As a dancer in training, when it comes to ballet technique, all I want is to notice progress quickly. I don’t have much time to be ready to audition for companies and I know how relatively short a dancer’s career actually is. I’ve always worried about not wasting my time.

I’ll share with you my secret to quickly improve my technique because I feel that every dancer and every teacher should include it in their training.

Barre_Coredeballet.pngI used to believe that progress could only happen if I dedicated many hours to physical training. My schedule was filled with dance classes, conditioning, stretching sessions and gym workouts. I was doing a lot, always choosing each activity based on the latest piece of advice given by professional dancers and teachers on social media (wearing ankle weights, trying Gyrotonics, jumping the rope or doing sit-ups are some examples). I was improving for sure, but very slowly and not as consistently as I would have liked. Also, I was exhausted and did not have time to do anything not related not ballet.

This year I made a change in my training program, one change that made a whole difference in my progression. I’m seeing improvement in my technique to a speed and level I’d never experienced. I did not change the number of hours of training. Actually, I am taking less classes. There is truly no point(e) in taking classes after classes if my focus drops because I’m too tired. Less is more, most of the time. So a personal advice is to always prioritize quality over quantity.

The element every dancer and teacher should include in their training.

My secret is that I started learning how my body moves: I started learning anatomy and applying what I was learning into each and every training session of my schedule, as well as in my daily life outside of the studio.

By learning more about my body I also started learning more about myself and distinguishing between what is helpful in my specific case or not. It is one of the principles of anatomy for dancers that I learned during my first ever class: making the distinction between principles and corrections.

I always sort of knew about the huge importance of anatomy knowledge for a dancer, but never understood how to make sense of anatomy in my ballet technique. I also never found a valid and easy-to-use platform to study on my own. I read some anatomy books and I did not know what to do with them. How helpful it is for me to learn the names of the bones in my feet when I am trying to improve my feet lines? Why would I learn the number of muscles in the back when I am focusing on deepening my cambré or lifting my arabesque higher? The books seemed written for a doctor and I couldn’t see how helpful it was for me, as a dancer in training.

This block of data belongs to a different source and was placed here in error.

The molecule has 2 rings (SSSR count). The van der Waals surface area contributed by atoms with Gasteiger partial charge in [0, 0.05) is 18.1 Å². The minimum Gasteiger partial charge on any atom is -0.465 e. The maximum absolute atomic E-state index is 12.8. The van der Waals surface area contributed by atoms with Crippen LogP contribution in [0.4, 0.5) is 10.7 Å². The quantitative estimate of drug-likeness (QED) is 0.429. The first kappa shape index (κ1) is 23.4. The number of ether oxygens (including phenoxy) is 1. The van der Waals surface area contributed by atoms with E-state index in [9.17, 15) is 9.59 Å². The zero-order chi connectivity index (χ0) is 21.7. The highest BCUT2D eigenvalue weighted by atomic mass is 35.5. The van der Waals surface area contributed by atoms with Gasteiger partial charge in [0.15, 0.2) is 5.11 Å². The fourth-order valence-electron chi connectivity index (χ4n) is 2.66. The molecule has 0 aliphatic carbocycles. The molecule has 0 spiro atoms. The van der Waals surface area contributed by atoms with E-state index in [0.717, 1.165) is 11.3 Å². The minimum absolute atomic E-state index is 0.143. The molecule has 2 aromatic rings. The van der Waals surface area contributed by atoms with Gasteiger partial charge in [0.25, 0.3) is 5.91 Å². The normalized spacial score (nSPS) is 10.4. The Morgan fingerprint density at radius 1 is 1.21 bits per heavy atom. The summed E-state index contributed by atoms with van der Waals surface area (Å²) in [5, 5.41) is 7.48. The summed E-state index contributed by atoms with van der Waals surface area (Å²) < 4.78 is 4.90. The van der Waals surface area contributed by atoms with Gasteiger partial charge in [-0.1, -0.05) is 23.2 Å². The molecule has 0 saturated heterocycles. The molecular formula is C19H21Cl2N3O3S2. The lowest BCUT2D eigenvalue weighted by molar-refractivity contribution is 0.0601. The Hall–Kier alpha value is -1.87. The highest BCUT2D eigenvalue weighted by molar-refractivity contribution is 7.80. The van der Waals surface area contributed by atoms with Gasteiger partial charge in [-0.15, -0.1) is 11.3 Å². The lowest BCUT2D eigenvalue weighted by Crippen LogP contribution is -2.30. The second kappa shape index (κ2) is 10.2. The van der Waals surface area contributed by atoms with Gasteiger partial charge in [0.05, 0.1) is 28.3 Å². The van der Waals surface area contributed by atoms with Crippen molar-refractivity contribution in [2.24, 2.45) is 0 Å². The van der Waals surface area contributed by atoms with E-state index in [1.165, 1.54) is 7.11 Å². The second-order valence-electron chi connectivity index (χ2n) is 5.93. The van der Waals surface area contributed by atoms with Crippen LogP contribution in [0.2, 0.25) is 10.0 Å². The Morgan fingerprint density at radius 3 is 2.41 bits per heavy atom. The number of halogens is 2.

Core de Ballet came up with this wonderful project: delivering anatomy courses specifically for dancers, in order to provide all of us with the most relevant information, explaining key concepts in a simple and fun way.

What is so special about anatomy?

Even though I expected to enjoy the anatomy classes as soon as I discovered they were being created for dancers, I did not expect them to be so (ballet)life-changing. The progress I started noticing in my technique left me very surprised at first (and it still does sometimes).


First, I noticed the greatest improvements in my posture and placement, which I consider the key to master anything in ballet as without a solid base, nothing can be done well. In fast, many of the technical issues, like balance, turns and pointe work that I had been struggling with for years, suddenly started to unlock.

The way I now practice is also more positive: learning anatomy for dancers has tremendously helped me in identifying what corrections to work on first. I used to feel overwhelmed and depressed reading the long list of corrections I would note at the end of classes. With my new knowledge, I can now identify the building blocks on which I should focus first and realise that some of the rest will naturally follow. For example, working on aligning my rib cage with my hips was fundamental to replacing my shoulders and relaxing my neck. I focused on my rib cage placement and my neck line and shoulders improved: three birds with one stone. Ballet is still challenging but much less overwhelming that it used to be.

With all that said, I highly recommend starting with the “Do dancers need to know about Anatomy?” Masterclass by Paul Thornley. And there is a lot more material on Core De Ballet in their tutorial and masterclasses. Each series focuses on what is essential for dancers to know and gives easily applicable cues to link the anatomy concepts to your daily dance practice.